Sunday 25 Feb 2018 | 09:08 | SYDNEY
Sunday 25 Feb 2018 | 09:08 | SYDNEY

Asia: Silk roads or sow's ears?



9 April 2010 15:27

An article about Asian infrastructure in the latest issue of The Economist (which references a piece for The American Interest written by my colleagues, Anthony Bubalo and Malcolm Cook) contains one paragraph that left me a little bemused:

Railways reflect the boldest ambitions. China has already pushed a railway up the Himalayas to Lhasa in Tibet, on which 5m people have travelled since 2006. Now it wants to push lines down them into Nepal, Bangladesh and Bhutan. As for high-speed railways, from a standing start China’s are the world’s fastest and longest. The government has plans to roll out a high-speed network across Asia and even Europe. It proposes three main routes to connect two dozen countries, from Singapore in the south to Germany in the west (with a tunnel from mainland China to Taiwan to boot). By 2025, if the railway ministry is to be believed, it will take two days to travel from Shanghai to London.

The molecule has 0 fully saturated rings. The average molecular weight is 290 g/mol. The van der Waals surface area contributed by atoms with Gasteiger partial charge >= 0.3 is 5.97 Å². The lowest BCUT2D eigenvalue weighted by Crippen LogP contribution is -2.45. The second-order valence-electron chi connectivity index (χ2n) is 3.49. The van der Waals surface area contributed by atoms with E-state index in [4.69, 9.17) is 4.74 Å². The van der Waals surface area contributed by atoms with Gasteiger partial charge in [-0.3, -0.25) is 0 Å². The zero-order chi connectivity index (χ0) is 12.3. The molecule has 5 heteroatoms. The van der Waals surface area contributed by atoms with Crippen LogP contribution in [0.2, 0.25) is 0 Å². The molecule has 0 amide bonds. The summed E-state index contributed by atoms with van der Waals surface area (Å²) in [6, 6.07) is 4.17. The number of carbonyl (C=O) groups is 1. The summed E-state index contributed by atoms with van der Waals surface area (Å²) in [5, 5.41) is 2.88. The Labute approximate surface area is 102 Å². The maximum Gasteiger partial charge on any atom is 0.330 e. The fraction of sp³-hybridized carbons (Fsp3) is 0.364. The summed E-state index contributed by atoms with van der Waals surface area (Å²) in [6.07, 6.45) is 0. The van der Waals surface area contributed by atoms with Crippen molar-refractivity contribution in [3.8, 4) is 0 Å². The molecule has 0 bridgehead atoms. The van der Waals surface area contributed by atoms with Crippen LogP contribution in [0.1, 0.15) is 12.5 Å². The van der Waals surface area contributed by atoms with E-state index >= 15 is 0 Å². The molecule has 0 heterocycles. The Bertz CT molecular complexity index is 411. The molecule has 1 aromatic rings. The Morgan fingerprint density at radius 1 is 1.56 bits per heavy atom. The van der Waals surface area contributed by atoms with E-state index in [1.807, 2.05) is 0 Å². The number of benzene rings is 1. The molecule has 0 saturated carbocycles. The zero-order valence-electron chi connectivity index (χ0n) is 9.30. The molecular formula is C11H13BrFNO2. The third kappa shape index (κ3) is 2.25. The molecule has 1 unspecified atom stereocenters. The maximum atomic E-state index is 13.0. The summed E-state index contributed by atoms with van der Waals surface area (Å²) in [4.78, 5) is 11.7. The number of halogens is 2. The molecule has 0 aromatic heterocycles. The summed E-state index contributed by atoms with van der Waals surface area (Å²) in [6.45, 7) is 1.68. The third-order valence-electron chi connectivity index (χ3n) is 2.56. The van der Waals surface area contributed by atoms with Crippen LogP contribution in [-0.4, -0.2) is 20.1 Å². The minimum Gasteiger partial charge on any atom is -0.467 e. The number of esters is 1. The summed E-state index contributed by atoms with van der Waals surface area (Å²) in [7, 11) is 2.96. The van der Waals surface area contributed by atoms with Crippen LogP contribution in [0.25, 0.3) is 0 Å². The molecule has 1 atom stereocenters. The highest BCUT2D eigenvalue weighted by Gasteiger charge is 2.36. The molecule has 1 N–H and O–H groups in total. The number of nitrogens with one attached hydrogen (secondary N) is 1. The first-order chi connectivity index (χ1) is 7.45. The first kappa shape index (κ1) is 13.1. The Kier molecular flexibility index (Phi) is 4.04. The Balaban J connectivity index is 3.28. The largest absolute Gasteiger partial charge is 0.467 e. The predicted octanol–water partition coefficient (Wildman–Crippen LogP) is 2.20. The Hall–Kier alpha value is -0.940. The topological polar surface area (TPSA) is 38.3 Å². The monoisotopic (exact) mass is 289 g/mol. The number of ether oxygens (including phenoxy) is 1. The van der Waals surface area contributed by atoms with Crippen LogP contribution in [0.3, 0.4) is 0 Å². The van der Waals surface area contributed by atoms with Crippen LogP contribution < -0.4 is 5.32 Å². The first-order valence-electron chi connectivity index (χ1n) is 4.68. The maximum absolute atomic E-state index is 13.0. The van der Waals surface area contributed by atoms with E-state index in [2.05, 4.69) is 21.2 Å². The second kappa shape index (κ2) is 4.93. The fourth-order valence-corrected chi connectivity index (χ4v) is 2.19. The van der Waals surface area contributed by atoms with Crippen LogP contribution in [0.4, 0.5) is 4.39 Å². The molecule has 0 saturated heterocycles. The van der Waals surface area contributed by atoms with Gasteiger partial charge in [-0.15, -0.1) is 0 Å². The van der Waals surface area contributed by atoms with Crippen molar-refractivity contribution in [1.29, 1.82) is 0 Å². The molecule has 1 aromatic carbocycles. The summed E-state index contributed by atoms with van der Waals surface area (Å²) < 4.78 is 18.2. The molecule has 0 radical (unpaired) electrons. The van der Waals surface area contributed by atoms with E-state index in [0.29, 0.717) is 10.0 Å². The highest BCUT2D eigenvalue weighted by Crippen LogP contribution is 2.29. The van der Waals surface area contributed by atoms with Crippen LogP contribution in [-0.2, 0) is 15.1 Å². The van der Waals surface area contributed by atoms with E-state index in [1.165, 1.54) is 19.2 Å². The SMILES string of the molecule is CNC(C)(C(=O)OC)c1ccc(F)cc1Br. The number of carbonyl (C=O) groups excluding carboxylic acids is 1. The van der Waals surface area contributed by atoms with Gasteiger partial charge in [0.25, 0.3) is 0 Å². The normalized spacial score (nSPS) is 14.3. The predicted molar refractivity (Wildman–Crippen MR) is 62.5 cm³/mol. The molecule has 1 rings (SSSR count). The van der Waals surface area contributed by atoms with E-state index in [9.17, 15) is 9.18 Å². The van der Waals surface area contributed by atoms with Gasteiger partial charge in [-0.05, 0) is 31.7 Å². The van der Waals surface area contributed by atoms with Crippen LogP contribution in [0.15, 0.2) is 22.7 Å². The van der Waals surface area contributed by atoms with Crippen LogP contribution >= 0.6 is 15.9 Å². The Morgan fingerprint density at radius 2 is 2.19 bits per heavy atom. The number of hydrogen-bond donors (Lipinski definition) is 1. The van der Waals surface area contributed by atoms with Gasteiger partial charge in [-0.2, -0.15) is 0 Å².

Wow — two days! Just imagine if you could do it in twelve hours! Oh, right, I forgot: 

Surely there's a point at which high-speed rail stops making economic sense? Even if this is intended as a freight route rather than a passenger service, could it really compete with shipping?

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